House of Flying Daggers
It's turning out to be a great year for historical Chinese epics. First Hero, then Warriors of Heaven and Earth, and now House of Flying Daggers. It almost feels silly gushing about Zhang Yimou's talents, but if he keeps outdoing himself like he does here, then all the more reason to fawn. House of Flying Daggers is simply astounding. Zhang takes the narrative elements that were missing in Hero, combines them again with lush production value and spectacular martial arts, to produce a film that is equal parts drama and action movie, and extremely satisfying on both counts. This film takes place in 859 AD, in the waning years of the Tang Dynasty. In a rural area, authorities are fighting against a Robin Hood-like gang known as the Flying Daggers, known for their precision ability with throwing knives. Officials have killed the leader, and are trying to find his replacement.
Local captains Jin (Takeshi Kaneshiro, Turn Left, Turn Right, Lavender) and Leo (Andy Lau, Running on Karma, Give Me A Chance) become suspicious when they learn there is a new blind woman at the local Peony Pavilion (brothel). There is a rumor that the deceased leader of the Flying Daggers had a blind daughter, and they go to investigate. Mei's (Zhang Ziyi, Hero, Crouching Tiger, Hidden Dragon) abilities clearly indicate something unusual, and they incarcerate her. Leo and Jin plot to break her out of prison, hoping she will lead them to the Daggers. Since she is blind, she doesn't know Jin's identity as a policeman, so he is to accompany her. Jin is a ladies man, so flirting with Mei to increase her trust in him is a given. What he does not expect is to slowly fall in love with her.
The Asian title of this film is Lovers. It just goes to show how the naming of a film can attract different audiences. This is a martial arts film, but it is so much more than that. Zhang (Hero, Happy Times) and co-writers Li Feng and Wang Bin (Hero) place the focus squarely on the characters. Jin's newfound affection for Mei is conflicting with his mission. She is a fugitive and he is a law enforcement official. Mei does not know whether she can trust Jin. He is obviously a player, and she has no desire for games. Zhang, Li, and Wang do throw in a late second act revelation about one of the characters that expands the emotional turmoil of the narrative and places some ambiguity on the Asian title of the film. It's a standard plot device in Asian films, but may be a little much for Western viewers. Still, there are many layers to each of the characters. Of the three main characters, each is hiding at least one secret from both of the others. Revealing these secrets leads to confrontations, including the climactic bloody showdown in a snowy field.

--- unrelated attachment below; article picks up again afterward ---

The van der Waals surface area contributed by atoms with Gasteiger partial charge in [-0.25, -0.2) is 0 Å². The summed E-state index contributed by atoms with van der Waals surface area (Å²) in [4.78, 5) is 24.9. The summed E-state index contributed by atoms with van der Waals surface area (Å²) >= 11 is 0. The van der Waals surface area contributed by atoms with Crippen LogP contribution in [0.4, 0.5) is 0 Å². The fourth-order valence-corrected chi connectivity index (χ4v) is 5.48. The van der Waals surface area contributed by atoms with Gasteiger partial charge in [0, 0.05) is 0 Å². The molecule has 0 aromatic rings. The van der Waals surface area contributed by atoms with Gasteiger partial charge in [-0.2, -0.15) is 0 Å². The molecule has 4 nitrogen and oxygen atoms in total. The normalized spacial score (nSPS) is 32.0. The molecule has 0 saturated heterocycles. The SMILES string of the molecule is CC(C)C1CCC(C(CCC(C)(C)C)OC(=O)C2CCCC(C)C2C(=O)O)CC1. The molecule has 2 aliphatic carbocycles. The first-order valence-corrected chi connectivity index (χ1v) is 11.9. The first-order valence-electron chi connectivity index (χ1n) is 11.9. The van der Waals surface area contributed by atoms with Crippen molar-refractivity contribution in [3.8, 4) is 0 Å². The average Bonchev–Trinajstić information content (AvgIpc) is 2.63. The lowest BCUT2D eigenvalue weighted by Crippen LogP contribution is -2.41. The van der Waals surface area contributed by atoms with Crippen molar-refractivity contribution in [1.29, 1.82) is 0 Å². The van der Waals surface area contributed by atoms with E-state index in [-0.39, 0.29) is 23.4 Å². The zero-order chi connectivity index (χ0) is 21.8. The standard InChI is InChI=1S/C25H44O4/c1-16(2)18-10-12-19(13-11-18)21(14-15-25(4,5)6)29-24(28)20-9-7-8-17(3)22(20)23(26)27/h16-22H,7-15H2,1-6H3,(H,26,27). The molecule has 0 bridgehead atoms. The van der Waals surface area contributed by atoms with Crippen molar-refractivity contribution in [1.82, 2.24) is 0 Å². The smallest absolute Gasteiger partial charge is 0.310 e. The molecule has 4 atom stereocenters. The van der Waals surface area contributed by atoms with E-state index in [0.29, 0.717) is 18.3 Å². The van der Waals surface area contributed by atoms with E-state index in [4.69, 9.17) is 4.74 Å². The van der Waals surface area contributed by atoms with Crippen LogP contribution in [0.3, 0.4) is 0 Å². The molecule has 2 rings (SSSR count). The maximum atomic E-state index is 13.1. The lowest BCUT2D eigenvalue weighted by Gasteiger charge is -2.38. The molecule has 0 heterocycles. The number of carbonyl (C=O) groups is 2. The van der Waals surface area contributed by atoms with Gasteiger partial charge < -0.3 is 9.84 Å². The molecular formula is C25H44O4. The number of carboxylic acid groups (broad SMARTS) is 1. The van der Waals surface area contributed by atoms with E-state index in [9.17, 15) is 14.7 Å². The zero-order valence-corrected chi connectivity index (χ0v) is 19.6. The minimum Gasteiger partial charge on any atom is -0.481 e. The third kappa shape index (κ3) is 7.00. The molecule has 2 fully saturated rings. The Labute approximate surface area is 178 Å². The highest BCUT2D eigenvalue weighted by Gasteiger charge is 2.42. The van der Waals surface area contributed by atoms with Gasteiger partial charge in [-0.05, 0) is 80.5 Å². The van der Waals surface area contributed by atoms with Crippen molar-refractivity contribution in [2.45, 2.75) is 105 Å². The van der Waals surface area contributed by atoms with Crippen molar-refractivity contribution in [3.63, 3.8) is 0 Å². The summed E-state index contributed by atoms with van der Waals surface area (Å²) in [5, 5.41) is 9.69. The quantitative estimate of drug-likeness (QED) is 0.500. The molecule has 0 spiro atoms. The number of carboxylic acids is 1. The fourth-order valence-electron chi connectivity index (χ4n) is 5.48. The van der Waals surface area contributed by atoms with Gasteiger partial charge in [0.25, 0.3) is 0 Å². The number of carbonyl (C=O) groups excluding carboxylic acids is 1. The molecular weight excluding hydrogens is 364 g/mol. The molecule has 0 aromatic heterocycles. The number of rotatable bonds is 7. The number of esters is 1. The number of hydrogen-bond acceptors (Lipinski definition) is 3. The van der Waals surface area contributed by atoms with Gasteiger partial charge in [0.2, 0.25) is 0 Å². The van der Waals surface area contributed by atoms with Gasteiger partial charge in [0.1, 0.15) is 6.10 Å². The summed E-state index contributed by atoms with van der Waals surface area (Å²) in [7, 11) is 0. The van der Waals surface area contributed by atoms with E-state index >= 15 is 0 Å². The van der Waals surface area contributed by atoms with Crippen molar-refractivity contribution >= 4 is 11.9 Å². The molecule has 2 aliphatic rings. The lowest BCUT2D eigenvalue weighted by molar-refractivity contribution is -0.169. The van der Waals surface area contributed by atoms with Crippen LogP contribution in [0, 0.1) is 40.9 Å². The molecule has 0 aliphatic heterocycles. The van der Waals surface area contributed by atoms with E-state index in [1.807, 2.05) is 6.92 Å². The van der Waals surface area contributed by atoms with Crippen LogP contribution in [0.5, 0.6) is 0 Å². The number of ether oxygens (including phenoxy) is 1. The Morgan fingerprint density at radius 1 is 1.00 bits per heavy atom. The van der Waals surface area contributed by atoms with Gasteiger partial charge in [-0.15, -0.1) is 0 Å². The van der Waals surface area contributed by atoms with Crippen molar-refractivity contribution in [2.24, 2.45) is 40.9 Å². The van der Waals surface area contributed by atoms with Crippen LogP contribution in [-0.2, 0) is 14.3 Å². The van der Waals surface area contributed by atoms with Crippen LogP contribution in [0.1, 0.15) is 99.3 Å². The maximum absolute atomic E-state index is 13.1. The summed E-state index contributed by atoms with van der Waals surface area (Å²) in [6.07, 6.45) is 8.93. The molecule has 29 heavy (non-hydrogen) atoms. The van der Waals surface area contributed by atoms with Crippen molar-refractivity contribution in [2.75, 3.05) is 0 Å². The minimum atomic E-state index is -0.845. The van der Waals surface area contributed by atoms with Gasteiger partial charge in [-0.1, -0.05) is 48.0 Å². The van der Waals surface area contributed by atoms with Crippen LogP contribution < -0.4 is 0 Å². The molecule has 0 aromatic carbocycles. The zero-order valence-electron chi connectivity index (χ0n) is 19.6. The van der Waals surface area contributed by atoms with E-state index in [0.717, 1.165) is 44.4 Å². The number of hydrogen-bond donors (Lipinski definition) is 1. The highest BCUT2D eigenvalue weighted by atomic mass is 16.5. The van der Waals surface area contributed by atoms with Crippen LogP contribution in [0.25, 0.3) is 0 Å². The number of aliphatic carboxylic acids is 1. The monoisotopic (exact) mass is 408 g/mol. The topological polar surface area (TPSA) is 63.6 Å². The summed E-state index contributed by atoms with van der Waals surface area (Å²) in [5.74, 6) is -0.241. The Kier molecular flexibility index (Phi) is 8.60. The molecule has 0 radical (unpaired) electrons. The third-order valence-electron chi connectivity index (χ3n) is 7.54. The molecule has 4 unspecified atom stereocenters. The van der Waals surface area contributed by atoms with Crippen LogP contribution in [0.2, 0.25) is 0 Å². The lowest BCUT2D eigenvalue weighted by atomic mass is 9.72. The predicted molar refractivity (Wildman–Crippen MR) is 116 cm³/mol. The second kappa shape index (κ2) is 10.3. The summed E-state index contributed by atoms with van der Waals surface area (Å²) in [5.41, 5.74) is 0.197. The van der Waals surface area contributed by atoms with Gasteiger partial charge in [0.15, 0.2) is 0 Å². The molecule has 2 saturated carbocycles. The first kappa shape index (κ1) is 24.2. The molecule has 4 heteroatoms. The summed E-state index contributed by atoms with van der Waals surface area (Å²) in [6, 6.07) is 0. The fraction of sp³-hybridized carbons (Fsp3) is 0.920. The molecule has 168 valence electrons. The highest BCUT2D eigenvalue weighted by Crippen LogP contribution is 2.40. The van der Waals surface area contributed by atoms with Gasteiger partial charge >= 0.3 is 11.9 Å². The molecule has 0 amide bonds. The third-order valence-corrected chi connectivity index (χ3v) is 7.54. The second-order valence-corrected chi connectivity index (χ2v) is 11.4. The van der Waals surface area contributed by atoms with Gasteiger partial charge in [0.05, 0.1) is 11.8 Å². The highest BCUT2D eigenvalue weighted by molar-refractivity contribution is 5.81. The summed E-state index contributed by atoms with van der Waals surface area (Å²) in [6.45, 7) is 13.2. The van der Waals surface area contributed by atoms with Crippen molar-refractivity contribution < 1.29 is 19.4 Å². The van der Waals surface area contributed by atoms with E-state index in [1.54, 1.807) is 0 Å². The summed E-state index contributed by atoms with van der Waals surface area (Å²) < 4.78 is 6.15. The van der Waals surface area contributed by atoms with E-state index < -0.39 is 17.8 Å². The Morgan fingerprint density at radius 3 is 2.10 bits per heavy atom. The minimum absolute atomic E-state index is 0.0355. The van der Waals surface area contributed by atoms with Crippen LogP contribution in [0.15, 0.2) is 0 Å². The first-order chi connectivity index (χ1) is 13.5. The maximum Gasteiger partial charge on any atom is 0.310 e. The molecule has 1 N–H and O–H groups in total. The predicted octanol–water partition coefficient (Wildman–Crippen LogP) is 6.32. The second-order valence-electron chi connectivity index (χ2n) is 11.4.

Above all, House of Flying Daggers is visual eye candy. Instead of focusing on one color at a time like he did in Hero, Zhang unleashes the full spectrum upon an unsuspecting audience. The settings and elaborate costumes are beautifully rendered, vibrantly bursting with color. The Peony Pavilion in particular is a marvelous set, resplendent with detail. Once Jin and Mei escape into the forest and beyond, the natural settings take over. They run through a forest, grassy meadows, and later a fog enshrouded bamboo forest. Zhang's camera tracks knives Matrix-style as they leave the hand of the thrower, spin through the air and slam into their targets. The flying knives serve to represent the movie as a whole. They look so beautiful as they glide through the air, yet this beauty masks their inherent deadliness.
The martial arts are also a step above Hero, where they seemed more metaphysical. The same beauty and grace are here, but these are not professional assassins. The people here are criminals, policeman, and soldiers willing to get down and dirty. There are three stand out scenes in Flying Daggers, each one different from the other. The first occurs early in the film, where Leo challenges Mei's abilities as a dancer. Zhang combines martial arts with dance in a graceful sequence that is both stunning and dangerous. The other highlights are a fight high atop a bamboo forest, with people cutting shoots from underneath each other and throwing them, and an unfairly matched battle in a field, where Mei and Jin battle dozens of sword-wielding soldiers.
Zhang wisely balances the action and drama. He is a dramatic director first, and has a lot of experience coaxing good performances out of his actors. Most of Asian cinema is oriented towards action, and acting is not a high priority. Here, Zhang, Lau, and Kaneshiro allow the audience to relate to them. They emote simple things like love, jealousy, and anger, emotions everybody can understand, so when the actors fly through the air, it does not seem as far-fetched, but not as much as they did in Hero or Crouching Tiger. He is restraining himself, opting for a little more realism (okay, not much more), effectively grounding the story more. Nevertheless, it is the masterful way in which Zhang mixes dazzling martial arts with heady emotions that makes House of Flying Daggers such a great movie to watch.
|Mongoose Rates It: Really Good.|
|1 hour, 59 minutes, Mandarin with English subtitles, Not Rated but contains violence and sensuality, a PG-13 or R.|
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